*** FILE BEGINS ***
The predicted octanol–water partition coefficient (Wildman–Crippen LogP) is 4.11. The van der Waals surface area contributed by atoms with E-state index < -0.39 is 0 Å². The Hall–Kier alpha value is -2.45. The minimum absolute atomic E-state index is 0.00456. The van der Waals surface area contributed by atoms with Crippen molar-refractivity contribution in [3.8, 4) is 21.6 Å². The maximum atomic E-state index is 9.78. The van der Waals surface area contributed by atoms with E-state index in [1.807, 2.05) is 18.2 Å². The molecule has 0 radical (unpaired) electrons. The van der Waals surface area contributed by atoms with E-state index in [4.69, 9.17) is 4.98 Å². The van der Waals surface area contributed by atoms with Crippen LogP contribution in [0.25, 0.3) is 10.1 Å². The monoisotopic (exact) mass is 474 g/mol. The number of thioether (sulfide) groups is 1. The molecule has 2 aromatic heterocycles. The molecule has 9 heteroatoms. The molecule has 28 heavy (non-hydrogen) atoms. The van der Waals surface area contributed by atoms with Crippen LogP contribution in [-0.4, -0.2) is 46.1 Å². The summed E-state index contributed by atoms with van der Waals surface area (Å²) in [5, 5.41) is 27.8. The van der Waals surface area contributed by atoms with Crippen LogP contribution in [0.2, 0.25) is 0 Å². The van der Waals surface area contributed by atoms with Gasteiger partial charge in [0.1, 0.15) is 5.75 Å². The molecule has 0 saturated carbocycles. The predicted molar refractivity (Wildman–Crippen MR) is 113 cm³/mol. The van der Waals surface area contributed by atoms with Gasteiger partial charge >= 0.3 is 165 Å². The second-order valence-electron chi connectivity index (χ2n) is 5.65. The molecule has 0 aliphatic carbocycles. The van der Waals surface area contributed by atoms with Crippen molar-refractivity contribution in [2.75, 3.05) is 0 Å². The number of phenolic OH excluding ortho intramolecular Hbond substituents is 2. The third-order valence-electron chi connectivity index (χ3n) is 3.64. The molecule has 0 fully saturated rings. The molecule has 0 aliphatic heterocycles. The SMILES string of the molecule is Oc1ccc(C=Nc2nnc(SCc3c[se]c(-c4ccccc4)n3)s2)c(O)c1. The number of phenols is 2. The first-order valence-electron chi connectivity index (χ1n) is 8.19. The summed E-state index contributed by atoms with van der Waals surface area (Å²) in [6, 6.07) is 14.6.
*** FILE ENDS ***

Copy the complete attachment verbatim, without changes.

The predicted octanol–water partition coefficient (Wildman–Crippen LogP) is 4.11. The van der Waals surface area contributed by atoms with E-state index < -0.39 is 0 Å². The Hall–Kier alpha value is -2.45. The minimum absolute atomic E-state index is 0.00456. The van der Waals surface area contributed by atoms with Crippen molar-refractivity contribution in [3.8, 4) is 21.6 Å². The maximum atomic E-state index is 9.78. The van der Waals surface area contributed by atoms with E-state index in [1.807, 2.05) is 18.2 Å². The molecule has 0 radical (unpaired) electrons. The van der Waals surface area contributed by atoms with E-state index in [4.69, 9.17) is 4.98 Å². The van der Waals surface area contributed by atoms with Crippen LogP contribution in [0.25, 0.3) is 10.1 Å². The monoisotopic (exact) mass is 474 g/mol. The number of thioether (sulfide) groups is 1. The molecule has 2 aromatic heterocycles. The molecule has 9 heteroatoms. The molecule has 28 heavy (non-hydrogen) atoms. The van der Waals surface area contributed by atoms with Crippen LogP contribution in [-0.4, -0.2) is 46.1 Å². The summed E-state index contributed by atoms with van der Waals surface area (Å²) in [5, 5.41) is 27.8. The van der Waals surface area contributed by atoms with Crippen LogP contribution in [0.2, 0.25) is 0 Å². The van der Waals surface area contributed by atoms with Gasteiger partial charge in [0.1, 0.15) is 5.75 Å². The molecule has 0 saturated carbocycles. The predicted molar refractivity (Wildman–Crippen MR) is 113 cm³/mol. The van der Waals surface area contributed by atoms with Gasteiger partial charge >= 0.3 is 165 Å². The second-order valence-electron chi connectivity index (χ2n) is 5.65. The molecule has 0 aliphatic carbocycles. The van der Waals surface area contributed by atoms with Crippen molar-refractivity contribution in [2.75, 3.05) is 0 Å². The number of phenolic OH excluding ortho intramolecular Hbond substituents is 2. The third-order valence-electron chi connectivity index (χ3n) is 3.64. The molecule has 0 fully saturated rings. The molecule has 0 aliphatic heterocycles. The SMILES string of the molecule is Oc1ccc(C=Nc2nnc(SCc3c[se]c(-c4ccccc4)n3)s2)c(O)c1. The number of phenols is 2. The first-order valence-electron chi connectivity index (χ1n) is 8.19. The summed E-state index contributed by atoms with van der Waals surface area (Å²) in [6, 6.07) is 14.6.